Steam Cleaners For Environmentally-Friendlier Cleaning

Steam cleaners, also known as dry vapor cleaners are relatively environmentally friendly. They provide a reasonably cost-effective and safe way to clean your home so they can be a good contribution to a green living approach.

They are not as environmentally friendly as elbow grease of course! But there are usually no chemicals involved at all and the level of cleanliness achieved is second to none.

Steam cleaners can provide real benefits, particularly for people who suffer from allergies. They are also quick to use. As time is money, they will find a place in many homes as people become more aware of their benefits. Yes, they use electricity and so contribute to carbon emissions. The amount used is generally between 1000 to 2000 watts, so it's like running an electric heater in terms of electricity use. However, they are quick, and some say, effective. Other users claim that they are fiddly and labour-intensive. Clearly, some models are better in this respect than others.

Read on for my own experiences in using a steam cleaner, towards the bottom of the page.

What can steam cleaners do?

Dry vapor cleaners can be used to clean almost everything: floors, curtains and soft-furnishings, kitchen work surfaces, taps, sinks, shower cubicles, windows, mattresses, clothing, tiles and floors. So really they have their uses practically throughout the whole house.

They are particularly good for getting rid of grease and ground in dirt, lifting stains and for de-scaling appliances such as shower heads.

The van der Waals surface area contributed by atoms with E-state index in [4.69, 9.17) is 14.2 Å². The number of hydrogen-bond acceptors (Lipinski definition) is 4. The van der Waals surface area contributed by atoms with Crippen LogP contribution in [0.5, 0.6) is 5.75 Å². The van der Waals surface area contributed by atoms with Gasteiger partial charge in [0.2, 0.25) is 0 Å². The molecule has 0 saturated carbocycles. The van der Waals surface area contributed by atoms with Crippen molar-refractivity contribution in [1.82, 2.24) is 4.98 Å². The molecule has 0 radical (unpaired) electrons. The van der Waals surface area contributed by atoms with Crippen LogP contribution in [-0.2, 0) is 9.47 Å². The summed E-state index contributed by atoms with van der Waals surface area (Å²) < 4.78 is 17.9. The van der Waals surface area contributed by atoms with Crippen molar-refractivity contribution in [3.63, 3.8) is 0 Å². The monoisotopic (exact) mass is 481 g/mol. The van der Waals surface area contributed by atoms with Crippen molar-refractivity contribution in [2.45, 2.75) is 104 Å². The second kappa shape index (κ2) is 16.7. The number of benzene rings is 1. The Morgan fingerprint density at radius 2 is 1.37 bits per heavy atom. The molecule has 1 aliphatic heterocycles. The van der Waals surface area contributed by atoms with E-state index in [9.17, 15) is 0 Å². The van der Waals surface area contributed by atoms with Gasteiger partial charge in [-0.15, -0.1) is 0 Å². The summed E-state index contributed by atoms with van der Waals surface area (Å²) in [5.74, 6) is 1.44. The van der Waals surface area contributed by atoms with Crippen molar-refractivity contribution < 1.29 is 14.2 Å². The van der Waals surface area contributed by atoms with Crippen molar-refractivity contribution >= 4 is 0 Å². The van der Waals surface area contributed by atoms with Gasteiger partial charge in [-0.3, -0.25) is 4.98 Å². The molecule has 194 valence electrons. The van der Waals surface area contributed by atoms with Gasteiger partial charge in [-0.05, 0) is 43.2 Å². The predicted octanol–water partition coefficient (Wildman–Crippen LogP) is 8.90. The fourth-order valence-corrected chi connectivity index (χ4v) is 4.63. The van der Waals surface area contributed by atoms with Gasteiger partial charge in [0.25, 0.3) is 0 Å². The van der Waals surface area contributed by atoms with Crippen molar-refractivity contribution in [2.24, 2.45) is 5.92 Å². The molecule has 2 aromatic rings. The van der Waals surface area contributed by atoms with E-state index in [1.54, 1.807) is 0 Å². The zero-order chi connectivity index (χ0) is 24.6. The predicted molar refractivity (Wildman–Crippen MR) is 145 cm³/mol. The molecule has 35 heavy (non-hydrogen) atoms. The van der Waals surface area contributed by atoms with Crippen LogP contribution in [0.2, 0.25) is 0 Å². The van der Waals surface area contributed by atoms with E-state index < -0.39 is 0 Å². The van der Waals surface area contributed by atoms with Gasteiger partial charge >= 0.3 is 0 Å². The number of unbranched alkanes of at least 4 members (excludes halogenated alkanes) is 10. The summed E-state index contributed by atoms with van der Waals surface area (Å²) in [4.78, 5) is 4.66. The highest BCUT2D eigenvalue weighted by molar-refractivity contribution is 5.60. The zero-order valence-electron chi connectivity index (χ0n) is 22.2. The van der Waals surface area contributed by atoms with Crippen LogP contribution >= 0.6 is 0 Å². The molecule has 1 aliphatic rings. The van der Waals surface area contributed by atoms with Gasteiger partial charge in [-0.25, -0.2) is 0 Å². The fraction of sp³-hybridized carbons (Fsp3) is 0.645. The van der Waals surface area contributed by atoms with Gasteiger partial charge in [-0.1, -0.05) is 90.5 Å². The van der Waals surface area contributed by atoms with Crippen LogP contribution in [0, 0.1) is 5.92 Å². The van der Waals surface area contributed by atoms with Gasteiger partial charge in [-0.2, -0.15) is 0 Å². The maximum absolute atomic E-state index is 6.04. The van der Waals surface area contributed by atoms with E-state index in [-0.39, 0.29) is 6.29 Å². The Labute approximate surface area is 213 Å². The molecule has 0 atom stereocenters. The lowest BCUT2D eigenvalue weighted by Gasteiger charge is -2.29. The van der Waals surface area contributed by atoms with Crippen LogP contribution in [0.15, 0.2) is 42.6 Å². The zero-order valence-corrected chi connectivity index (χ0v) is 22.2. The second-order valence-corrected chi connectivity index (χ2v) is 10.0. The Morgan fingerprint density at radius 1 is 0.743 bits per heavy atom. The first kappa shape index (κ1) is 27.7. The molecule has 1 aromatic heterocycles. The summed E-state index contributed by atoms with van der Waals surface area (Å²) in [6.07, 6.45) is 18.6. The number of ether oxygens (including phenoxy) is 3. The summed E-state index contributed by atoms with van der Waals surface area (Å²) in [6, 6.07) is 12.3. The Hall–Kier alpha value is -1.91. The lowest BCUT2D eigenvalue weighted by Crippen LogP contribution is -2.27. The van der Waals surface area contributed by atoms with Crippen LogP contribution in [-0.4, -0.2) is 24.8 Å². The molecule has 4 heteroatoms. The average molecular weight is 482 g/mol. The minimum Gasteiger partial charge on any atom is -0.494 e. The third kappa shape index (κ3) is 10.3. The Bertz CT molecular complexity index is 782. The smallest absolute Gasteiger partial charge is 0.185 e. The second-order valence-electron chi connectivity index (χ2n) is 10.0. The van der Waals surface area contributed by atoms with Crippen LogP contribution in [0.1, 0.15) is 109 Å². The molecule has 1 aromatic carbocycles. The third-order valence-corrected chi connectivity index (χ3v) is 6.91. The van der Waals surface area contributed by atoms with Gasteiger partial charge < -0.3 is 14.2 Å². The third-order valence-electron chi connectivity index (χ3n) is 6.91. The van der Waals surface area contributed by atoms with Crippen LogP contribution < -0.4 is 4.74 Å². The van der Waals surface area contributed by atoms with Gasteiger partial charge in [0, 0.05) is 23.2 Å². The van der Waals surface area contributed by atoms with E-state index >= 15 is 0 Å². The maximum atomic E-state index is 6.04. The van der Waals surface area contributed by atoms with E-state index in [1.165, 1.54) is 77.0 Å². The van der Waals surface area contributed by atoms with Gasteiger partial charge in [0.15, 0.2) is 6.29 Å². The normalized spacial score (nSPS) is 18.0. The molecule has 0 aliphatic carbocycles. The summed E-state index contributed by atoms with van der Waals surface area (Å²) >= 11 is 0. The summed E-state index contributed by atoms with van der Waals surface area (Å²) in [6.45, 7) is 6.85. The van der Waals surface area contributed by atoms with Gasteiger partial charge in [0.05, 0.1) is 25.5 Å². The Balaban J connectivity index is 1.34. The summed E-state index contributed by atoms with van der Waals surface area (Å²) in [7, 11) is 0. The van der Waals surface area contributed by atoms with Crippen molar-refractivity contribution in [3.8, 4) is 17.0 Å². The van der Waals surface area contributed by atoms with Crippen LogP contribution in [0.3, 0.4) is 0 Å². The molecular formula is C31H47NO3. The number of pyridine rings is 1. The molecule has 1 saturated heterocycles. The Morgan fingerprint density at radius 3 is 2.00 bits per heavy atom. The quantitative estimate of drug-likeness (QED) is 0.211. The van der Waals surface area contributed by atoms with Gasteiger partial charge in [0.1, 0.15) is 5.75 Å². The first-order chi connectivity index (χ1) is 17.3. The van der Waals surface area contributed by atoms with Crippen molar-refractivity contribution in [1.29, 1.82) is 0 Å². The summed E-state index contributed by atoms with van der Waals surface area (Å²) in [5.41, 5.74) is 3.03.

They are favoured by people with allergies because the pressurized steam deals with dust mites. Other dust-borne contaminants such as mould spores and bacteria should also be reduced, so this provides a very effective way of cleaning to high standards without chemicals.

Dry steam cleaners operate at over 240° degrees (100° Centigrade) i.e. boiling point.

They typically come with accessories such as power nozzles, bristle nozzles, floor and hand tools, extension poles, towelling cloths and window squeegees. With some a bio-descaler is also available and some can also be used with chemicals.

It's worth looking at the more powerful models which have decent pressure and continuous steam. Some of the really low-end models have been slated for being ineffective.

Are there any downsides?

Steam cleaners are relatively expensive (but as more people become aware of their benefits, prices are sure to tumble.) In the UK at the moment vapour cleaners are available from around £100 pounds upwards. If you want a fast and powerful one you will be looking to pay in the region of £500 pounds.

In the USA prices range from around $300 through to about $1500 for domestic models. You can also buy even more powerful and expensive models for commercial use.

Are steam cleaners time consuming to use?

Some users claim that they are time consuming and hard work.